When Council enacted a ban on gated communities last year (see “Asheville City Council,” June 20, 2007 Xpress), it was responding to loud concerns that gates do not project a welcoming image. But the move also left one developer in the lurch. Biltmore Farms, which is developing the gated communities Biltmore Lake and The Ramble, complained that the ordinance prevents them from building the next phases of their projects on property they already own.
“We really look at this as an issue of fairness,” said Community Development Associate Chad Lloyd of Biltmore Farms.
A proposed amendment to the ordinance, Assistant Planning and Development Director Shannon Tuch explained, would apply only to developers who owned the property in question before the 2007 ban took effect. Nonetheless, the discussion revived last year’s philosophical debate.
Asheville resident Jesse Junior, who regularly speaks out against Council’s approval of development proposals, said the message sent by gates is clear. “It says: ‘We want to exclude you. … We are afraid of you. We want to keep you away from us,’” he asserted.
Reiterating her objections to gates, Cape also acknowledged the impact on Biltmore Farms’ long-term plans if Council didn’t make this allowance. “We have moved away from gated communities,” she said. “But we also honor and respect relationships we had before.”
The amendment passed unanimously.
In the pipe
The environmental and the affordable met when Council members approved new criteria for city assistance with connecting new developments to the water system. Last year, Council approved partial city funding for hooking up developments that meet its affordable-housing guidelines. Now they were considering whether to add criteria proposed by the Sustainability Advisory Committee on Energy and the Environment to the mix. The resulting application form for developers would assign points not only for the percentage of units classified as affordable but also for environmentally sensitive practices such as tapping alternative energy sources and installing ecologically friendly landscaping.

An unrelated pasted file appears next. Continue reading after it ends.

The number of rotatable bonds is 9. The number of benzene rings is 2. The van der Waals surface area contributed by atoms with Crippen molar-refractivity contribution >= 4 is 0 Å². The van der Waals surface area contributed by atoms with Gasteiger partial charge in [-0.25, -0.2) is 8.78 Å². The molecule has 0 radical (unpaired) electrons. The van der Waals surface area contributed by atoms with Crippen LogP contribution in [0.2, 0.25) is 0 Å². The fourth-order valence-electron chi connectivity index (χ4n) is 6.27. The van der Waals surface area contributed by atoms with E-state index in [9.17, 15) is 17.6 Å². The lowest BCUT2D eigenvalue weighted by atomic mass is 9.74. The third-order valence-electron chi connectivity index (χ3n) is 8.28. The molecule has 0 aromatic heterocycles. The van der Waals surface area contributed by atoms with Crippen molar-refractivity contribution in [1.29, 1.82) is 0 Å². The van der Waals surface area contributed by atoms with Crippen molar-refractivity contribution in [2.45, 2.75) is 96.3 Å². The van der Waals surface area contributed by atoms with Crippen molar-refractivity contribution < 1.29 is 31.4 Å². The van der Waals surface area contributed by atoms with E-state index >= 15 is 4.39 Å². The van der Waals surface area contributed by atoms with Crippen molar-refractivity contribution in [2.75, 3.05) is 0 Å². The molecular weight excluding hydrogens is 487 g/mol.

The new form was approved on a 5-2 vote with Mumpower and Russell opposed—but not before some words were exchanged.
Mumpower, who has several times accused his colleagues of embracing socialism, once again resorted to the S-word, saying they are now “reaching into the pockets of water customers to advance this Council’s socialistic agenda.”
Council member Holly Jones, a longtime advocate for affordable housing, said Mumpower could call her a socialist if he wished but that she would still support the initiative.
“One of our goals is to promote [affordable] housing,” she noted. “And one of the biggest costs to developers is the cost of running water lines.”
Meanwhile, Council member Brownie Newman praised the addition of environmental elements.
“This is going to reduce fees for people who are investing in our community,” he said. “This is not a requirement to do [green building], but it is an incentive.”
According to the staff report, the program is expected to cost about $500,000 annually. Council instructed staff to report back in a year on the program’s effectiveness.